Such was the case in 1947, when Stimson issued his challenge to Americans regarding the threat of Communist Russia. Stimson was blunt: “The problem of Russia is thus reduced to a question of our own fitness to survive. Our future does not depend on the tattered forecasts of Karl Marx. It depends on us.” Similarly, the threat of China and Russia today is also reduced to a question of our own fitness to survive. And our future does not depend on the SOEs, industrial policies, and five-year plans of authoritarian states seeking to disrupt the liberal world order established by America and its allies.
It depends on us—the United States, the UK, and our allies—leveraging our economic, technological, and diplomatic capacity to restructure our alliances for twenty-first-century challenges. To this end, an allied partnership around nuclear power would constitute a strategically important move on the geopolitical chessboard to counter China and Russia—a move that would generate myriad security benefits for the West and all those hoping to join it.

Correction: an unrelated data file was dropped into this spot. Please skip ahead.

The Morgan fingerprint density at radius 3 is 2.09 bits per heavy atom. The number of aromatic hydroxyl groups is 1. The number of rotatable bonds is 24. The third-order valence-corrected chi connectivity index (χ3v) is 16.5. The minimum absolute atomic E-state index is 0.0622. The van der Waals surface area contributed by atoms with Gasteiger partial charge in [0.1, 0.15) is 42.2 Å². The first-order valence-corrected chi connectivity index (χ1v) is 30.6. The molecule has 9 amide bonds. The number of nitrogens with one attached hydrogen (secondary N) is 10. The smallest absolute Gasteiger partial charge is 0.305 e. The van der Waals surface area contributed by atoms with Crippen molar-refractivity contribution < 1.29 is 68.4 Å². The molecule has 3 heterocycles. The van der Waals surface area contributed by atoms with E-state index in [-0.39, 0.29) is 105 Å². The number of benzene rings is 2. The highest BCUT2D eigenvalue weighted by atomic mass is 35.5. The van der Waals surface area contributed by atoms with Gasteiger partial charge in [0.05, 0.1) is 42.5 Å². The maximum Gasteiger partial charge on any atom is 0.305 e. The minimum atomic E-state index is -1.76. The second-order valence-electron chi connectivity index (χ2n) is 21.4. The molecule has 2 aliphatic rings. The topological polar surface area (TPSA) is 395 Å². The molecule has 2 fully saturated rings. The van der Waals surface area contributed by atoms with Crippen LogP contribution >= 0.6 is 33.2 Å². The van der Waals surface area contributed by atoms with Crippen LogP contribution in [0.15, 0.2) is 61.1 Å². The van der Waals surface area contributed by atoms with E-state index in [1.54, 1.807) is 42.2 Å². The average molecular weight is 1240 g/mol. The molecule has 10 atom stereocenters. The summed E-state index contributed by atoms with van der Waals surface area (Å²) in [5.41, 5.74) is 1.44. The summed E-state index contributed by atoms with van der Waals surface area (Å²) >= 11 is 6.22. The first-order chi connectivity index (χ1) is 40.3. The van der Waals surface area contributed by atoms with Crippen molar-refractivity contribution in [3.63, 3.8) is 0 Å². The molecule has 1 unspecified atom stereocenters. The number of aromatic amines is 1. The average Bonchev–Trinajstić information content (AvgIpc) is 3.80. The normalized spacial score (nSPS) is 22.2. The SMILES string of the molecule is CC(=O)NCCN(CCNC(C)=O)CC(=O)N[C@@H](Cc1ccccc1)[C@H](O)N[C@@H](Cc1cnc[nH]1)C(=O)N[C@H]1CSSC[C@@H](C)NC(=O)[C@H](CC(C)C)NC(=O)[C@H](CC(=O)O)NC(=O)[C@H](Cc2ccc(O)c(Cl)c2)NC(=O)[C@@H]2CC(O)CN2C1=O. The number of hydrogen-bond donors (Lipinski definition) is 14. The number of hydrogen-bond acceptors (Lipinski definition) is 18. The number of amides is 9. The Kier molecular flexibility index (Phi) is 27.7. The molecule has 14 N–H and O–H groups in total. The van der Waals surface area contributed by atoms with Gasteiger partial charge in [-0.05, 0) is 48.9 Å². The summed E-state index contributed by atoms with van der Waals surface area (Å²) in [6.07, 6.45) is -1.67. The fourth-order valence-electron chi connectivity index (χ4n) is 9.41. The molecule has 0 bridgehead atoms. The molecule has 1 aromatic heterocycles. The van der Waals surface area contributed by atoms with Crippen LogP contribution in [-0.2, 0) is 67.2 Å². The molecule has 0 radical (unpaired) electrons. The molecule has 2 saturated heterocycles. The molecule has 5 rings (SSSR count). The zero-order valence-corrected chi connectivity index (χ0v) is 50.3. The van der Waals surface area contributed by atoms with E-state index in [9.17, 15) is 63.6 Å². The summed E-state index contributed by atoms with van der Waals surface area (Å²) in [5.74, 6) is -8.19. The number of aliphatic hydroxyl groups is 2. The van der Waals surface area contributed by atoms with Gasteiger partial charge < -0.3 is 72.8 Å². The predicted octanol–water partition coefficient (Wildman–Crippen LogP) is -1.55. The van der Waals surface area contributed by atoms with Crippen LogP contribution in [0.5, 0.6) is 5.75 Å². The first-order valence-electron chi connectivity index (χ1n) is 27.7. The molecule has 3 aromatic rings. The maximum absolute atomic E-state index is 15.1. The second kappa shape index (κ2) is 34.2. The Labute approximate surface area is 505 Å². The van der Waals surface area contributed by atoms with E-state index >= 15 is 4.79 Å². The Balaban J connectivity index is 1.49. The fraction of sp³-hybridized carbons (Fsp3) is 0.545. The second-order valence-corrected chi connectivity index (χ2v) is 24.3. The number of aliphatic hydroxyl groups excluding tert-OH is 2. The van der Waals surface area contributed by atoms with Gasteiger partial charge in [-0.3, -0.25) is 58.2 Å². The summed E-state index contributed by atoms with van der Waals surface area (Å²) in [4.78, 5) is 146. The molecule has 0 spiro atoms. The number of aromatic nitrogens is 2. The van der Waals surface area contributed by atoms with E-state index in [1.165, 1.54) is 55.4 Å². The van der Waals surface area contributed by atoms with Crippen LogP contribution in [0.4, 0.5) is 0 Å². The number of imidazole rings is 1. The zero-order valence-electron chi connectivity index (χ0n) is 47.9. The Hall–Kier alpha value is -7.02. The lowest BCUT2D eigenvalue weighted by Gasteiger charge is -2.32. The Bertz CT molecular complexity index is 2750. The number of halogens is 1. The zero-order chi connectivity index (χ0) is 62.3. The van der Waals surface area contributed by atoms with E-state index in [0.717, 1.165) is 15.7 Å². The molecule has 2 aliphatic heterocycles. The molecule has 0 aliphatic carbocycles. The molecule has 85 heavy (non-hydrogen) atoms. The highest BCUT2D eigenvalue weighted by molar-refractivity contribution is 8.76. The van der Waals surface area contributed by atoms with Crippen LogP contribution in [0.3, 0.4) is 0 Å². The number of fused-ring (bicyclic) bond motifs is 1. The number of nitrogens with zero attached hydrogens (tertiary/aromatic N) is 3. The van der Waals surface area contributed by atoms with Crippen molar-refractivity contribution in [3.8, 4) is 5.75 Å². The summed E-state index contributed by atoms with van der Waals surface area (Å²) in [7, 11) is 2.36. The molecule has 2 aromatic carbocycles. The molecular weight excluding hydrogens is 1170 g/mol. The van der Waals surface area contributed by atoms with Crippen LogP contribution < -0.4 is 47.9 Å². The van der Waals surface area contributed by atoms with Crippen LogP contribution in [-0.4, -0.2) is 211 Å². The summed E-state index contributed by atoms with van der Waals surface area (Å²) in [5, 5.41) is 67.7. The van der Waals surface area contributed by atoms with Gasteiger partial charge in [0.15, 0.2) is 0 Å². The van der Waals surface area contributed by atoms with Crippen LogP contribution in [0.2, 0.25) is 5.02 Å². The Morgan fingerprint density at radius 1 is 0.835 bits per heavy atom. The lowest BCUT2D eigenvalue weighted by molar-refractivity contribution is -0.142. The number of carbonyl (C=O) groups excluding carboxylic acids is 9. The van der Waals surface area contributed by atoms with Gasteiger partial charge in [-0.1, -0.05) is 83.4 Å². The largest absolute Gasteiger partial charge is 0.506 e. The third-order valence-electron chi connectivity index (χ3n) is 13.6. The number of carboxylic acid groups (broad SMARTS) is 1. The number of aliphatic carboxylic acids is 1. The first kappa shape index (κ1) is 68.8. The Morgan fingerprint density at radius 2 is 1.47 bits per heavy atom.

Robert McFarlane, a career Marine officer, served for nine years at the State Department and White House rising ultimately to become President Ronald Reagan’s National Security Advisor.
David Gattie is an Associate Professor of Engineering at the University of Georgia’s (UGA) College of Engineering and a Senior Fellow at UGA’s Center for International Trade and Security. Gattie is an unpaid member of the advocacy council for Nuclear Matters. He has provided testimony on energy, climate, and nuclear power policy before the U.S. House Energy and Commerce Committee.
The opinions expressed in this article are the authors’ own.